In this video, I’m going to discuss the difference between choosing an LLC and an S corporation for a business structure.
A lot of times, people come to me and they won’t know if they want to be an LLC or an S corporation, and they really don’t know what the difference is. And the reality is, in a lot of ways, they function very similarly. For example, both are considered a pass-through entity. And what that means is neither an LLC nor an S corp pays its own income taxes. If you are the only owner of the company and you’re an LLC, you’re going to file your taxes on your personal tax return on a Schedule C, just like a sole proprietor would. If you are an S corp owner, you’re going to also have to file on your personal tax return, but the S corporation is going to have a Form K-1 that you get, and that information is going to go on your personal return on the Schedule E on the second page.
Now, the reason this is significant is that if you’re filing as an LLC, and you’re the only owner and you’re filing on Schedule C, you are going to have to pay self-employment tax in addition to income tax on all of the net income. So you’re going to take the income, you’re going to subtract out all the expenses, and what remains is the net income. And that net income is subject to both self-employment tax and income tax. Now, when you have the S corporation, you’re going to have that same income less expenses is going to be your net income, but that net income on your personal tax return is only subject to income tax and not self-employment tax.
Now, there’s a scenario if you have an LLC and more than one owner, by default, an LLC is treated as a partnership as far as the IRS is concerned. So it’s similar to the S corp in that you will get a K-1, and that K-1 information will go on your Schedule E. However, just like the LLC when you’re the only owner, all of that net income is subject to self-employment tax in addition to your regular income tax. And the self-employment tax is not insignificant, it’s about 15% additional tax that you’re going to pay.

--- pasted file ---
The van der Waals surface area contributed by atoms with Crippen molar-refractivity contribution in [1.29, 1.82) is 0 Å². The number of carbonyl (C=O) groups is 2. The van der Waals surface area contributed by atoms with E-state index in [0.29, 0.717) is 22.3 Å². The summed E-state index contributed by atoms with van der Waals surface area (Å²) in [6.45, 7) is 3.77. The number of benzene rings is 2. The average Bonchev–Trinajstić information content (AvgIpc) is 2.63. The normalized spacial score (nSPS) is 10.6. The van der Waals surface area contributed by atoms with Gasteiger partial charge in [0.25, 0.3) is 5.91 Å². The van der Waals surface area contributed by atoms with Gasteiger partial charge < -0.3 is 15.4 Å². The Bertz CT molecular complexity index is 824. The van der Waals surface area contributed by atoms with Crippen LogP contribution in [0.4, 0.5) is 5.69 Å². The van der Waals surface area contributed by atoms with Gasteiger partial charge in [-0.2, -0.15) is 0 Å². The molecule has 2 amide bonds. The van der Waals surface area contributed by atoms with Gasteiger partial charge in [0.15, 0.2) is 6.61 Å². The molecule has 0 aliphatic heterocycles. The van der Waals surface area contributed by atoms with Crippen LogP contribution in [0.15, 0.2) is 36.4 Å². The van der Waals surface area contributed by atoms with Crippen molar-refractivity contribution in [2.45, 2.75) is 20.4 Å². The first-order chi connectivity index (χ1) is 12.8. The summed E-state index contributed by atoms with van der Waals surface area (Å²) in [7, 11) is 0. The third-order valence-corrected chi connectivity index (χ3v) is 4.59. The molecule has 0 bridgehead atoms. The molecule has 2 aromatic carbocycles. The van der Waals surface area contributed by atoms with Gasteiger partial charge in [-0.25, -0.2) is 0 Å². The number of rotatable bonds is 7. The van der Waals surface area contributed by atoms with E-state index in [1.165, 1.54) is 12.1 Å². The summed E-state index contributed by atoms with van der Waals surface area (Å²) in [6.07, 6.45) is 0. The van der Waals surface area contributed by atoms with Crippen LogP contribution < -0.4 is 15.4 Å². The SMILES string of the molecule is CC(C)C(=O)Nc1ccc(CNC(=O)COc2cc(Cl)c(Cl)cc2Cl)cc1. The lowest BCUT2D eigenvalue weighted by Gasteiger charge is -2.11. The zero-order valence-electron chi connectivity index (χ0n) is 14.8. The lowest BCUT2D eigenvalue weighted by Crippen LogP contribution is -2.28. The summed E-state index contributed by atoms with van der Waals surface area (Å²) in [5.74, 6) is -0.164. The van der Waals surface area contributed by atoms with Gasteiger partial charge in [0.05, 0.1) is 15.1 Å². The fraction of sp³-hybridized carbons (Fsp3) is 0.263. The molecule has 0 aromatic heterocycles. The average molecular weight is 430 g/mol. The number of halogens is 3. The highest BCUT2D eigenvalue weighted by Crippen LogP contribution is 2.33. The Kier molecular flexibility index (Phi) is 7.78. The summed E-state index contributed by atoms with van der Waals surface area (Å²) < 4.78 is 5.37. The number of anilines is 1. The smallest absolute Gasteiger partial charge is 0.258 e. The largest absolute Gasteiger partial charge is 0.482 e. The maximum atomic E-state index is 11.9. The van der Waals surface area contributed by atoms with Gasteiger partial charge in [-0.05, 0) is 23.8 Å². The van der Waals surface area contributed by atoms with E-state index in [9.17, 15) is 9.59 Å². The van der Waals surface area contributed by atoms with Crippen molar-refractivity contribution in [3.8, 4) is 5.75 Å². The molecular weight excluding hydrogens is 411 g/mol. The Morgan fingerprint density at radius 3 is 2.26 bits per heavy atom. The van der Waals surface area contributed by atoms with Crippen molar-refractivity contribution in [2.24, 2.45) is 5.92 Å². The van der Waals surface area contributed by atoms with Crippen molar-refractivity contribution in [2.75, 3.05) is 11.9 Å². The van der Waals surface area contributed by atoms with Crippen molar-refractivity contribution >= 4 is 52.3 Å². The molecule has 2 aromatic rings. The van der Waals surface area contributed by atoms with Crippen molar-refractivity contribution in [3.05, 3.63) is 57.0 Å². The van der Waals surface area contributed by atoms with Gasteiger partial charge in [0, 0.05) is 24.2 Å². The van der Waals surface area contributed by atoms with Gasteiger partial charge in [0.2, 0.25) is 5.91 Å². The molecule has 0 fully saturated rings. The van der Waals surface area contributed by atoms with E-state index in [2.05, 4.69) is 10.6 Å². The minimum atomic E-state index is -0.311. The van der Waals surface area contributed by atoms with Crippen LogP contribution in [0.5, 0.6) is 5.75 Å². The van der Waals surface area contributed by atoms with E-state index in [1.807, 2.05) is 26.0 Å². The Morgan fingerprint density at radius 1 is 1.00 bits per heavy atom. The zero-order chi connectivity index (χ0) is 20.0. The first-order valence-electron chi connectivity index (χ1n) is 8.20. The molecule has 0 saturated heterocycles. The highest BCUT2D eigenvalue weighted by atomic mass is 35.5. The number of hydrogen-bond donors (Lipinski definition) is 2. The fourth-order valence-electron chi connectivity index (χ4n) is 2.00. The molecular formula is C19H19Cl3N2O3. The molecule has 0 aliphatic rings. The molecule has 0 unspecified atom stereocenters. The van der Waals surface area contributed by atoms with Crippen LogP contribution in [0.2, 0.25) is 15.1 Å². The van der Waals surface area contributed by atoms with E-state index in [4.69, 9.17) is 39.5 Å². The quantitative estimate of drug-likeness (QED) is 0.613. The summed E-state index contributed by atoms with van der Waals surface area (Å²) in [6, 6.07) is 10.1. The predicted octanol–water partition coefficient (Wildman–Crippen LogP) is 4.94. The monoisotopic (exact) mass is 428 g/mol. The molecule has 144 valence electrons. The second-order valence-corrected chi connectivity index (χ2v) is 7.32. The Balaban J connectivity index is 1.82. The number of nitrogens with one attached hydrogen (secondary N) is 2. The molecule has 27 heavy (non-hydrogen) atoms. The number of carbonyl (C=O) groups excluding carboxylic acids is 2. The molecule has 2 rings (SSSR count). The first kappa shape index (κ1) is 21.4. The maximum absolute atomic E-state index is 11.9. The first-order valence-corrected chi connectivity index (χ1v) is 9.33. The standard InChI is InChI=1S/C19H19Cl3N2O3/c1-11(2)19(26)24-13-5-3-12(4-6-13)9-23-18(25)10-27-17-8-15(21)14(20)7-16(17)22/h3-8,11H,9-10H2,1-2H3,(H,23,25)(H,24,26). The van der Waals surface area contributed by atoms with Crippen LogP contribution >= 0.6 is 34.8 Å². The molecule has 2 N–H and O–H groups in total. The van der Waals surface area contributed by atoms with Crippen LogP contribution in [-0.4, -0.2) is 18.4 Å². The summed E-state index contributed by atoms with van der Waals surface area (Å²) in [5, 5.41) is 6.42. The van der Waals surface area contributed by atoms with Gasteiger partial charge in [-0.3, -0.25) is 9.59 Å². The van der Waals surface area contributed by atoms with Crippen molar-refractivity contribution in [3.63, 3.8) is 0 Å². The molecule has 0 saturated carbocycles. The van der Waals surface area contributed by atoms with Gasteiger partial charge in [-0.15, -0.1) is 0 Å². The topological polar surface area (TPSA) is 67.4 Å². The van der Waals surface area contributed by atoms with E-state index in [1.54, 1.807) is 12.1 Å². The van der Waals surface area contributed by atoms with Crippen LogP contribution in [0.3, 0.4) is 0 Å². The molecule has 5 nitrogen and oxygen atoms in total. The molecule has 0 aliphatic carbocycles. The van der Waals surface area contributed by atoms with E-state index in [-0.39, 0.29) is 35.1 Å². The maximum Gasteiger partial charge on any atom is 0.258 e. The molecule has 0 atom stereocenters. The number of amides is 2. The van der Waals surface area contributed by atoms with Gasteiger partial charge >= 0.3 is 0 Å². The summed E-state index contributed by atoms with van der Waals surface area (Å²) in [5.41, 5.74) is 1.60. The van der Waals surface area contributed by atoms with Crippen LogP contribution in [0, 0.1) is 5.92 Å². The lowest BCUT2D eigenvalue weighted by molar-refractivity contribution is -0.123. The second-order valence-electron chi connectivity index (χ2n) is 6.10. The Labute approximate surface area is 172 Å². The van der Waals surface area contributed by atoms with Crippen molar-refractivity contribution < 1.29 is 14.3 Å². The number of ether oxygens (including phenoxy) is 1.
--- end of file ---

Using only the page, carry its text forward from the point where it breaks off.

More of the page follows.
So then, a lot of times I get the question, “Well, why would you bother being an LLC if you can go right to the S corp and save on those self-employment taxes?” The IRS knows that this difference exists, and they noticed when suddenly lots of companies were becoming S corporations instead of LLCs just to avoid paying those self-employment taxes. So the thing that makes a S corp more complicated is that you need to run payroll, even when you’re just the owner. And the reason is when you run payroll, you’re paying in payroll taxes, which are effectively the same as self-employment taxes.
So the IRS knows that there’s this kind of loophole in the S corporation structure, and they expect you… It’s not even that, “Well, we would like you to run payroll.” You have to run payroll if you’re an S corporation owner. Now, how you decide what your payroll is is a more complicated situation and discussion for another video, but just realize that you’re going to pay the tax this way or that way, it’s a matter of the degree that you’re going to pay.
So just to recap, LLC, when you’re the only owner, you pay self-employment on your net income and you pay income tax on your net income. LLC, multiple owners, that it’s taxed as a partnership, you’re going to pay income tax on the net income, you’re going to pay self-employment tax on the net income. S corporation, you’re not going to pay self-employment tax, but you do need to run payroll and, of course, you’re going to pay net income on that. If you have any questions about choosing an LLC versus an S corp or any other entity structures, please feel free to reach out and contact me or leave a message on Youtube.